The Uganda Wildlife Education Centre (UWEC) has adopted Buganda’s totem system to supplement the conservation effort, an official has said.
In his speech, UWEC Executive Director Andrew Seguya said that People have forgotten this but during the old times, the Baganda knew that it was a taboo to kill your totem or even to eat your totem. And If we re-invent this, it may be a useful tool in our conservation.
Dr Seguya was briefing the Vice President, Prof. Gilbert Bukenya, about UWEC’s activities during the Buganda Tourism Expo 2010 yesterday. Prof Bukenya officially opened the exhibition, now an annual event.
Traditionally, a totem was an animal that represented a clan or familial group in order to distinguish them from other clans and thus prevent inbreeding or incest, and help one to monitor the kinship.
Dr Seguya said the cultural attachment to some of the animals helped in their conservation as Baganda held those animals sacred.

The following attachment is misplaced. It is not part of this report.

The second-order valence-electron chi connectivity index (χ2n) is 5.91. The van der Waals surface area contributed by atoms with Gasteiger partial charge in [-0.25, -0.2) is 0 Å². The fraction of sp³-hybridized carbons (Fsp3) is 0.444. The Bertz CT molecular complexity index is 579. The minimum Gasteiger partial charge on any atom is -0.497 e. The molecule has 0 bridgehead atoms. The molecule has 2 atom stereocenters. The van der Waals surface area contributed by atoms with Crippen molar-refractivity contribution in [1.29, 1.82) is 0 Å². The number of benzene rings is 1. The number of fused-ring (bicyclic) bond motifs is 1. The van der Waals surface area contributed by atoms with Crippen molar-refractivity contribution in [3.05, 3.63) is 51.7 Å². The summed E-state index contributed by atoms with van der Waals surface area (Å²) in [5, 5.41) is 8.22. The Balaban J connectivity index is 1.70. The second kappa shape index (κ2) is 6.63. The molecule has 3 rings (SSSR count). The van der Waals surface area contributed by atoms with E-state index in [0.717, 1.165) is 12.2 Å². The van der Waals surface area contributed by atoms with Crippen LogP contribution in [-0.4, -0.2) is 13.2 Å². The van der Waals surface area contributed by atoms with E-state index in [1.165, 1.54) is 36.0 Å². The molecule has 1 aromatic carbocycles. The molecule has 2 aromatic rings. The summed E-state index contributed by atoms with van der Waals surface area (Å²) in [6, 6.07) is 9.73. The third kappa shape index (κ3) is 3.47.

Last month alone, Dr Seguya said, five lions had been poisoned by unknown people in Queen Elizabeth National Park and the wild cats are now an endangered species.
UWEC exhibited a lion, a crested crane, an ostrich, pythons, fishing eagles and parrots among others.
Prof. Bukenya promised to become an ambassador for the bird’s conservation efforts. He said he was interested in the crane, which is a national bird yet it is becoming extinct
“I am interested in getting a male and a female crane,” Prof. Bukenya requested. And this was considered since Uganda crested crane is getting extinct.
Prof. Bukenya urged people to take part in cultural tourism that is one of the ways to effect development and conservation of culture.